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Let $G=(V,E)$ be a graph. Let $t$ denote the number of triangles in the graph, and $x$ denote the number of pairs of distinct triangles that share an edge.
(For example in $K_4$ we have $t=4$ and $x=6$)
Define $\Delta_{e}= {\text {no. of triangles that use e}}$
Define $\Delta_{max}=\max_{e\in E} \Delta_{e}$

We have been able to show that $\frac {2x} {3t} \leq \Delta_{max}$ and one can see that this is tight ($\pm 1$) when $G$ is a complete graph.

The proof we have is fairly simple: view this as an optimization problem. We aim to maximize the $L_2$ norm of the vector $(\Delta_{e_1},\Delta_{e_2}, ... , \Delta_{|E|})$ subject to the constraints that the overall number of triangles is still $t$ and that for all $e\in E$ we have $0\leq \Delta_e \leq \Delta_{max}$.

My problem is that I'm convinced that there's a simpler straightforward proof. I feel in my bones that there's some simple counting argument hiding here, as the 2 in the numerator and 3 in the denominator of the bound must stem from the fact that we are discussing edges and triangles. They do so in our proof, but in a sort of roundabout way. Can anyone come up with a two-sentence proof for this bound?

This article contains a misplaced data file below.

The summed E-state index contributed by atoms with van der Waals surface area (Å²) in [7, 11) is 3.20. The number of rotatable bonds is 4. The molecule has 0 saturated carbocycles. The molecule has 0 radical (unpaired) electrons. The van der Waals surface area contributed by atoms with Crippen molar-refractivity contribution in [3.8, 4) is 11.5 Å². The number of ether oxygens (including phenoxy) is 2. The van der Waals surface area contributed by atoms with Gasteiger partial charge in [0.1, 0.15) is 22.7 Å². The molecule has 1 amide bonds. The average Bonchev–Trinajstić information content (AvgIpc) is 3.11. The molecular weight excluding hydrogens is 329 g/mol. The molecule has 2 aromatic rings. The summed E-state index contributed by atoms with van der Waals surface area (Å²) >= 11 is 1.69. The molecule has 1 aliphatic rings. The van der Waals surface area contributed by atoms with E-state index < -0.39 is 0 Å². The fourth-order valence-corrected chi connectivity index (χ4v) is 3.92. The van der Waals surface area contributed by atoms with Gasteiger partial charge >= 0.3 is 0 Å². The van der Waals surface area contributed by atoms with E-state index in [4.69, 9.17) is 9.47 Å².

Thanks

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up vote 6 down vote accepted

Let $N~$ be the number of figures consisting of two triangles sharing an edge, with one of the vertices not on the common edge marked.

Clearly $N=2x$. Alternatively, start with one triangle, mark a vertex, add a second triangle to the opposite side. So $N\le 3t(\Delta_e-1)$. Which is now exact for complete graphs and sharpens your inequality.

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Thanks, nice observation. (Our original proof did give a sharp bound, but we neglect the -1 during the calculation since we are interested in asymptotics anyway) –  Shir Dec 20 '11 at 14:32
    
Here's a published paper (DISC 2012) where we used this proof (Lemma 5.9). link.springer.com/chapter/10.1007%2F978-3-642-33651-5_14 Thanks again, Prof. McKay. –  Shir May 26 '13 at 7:23
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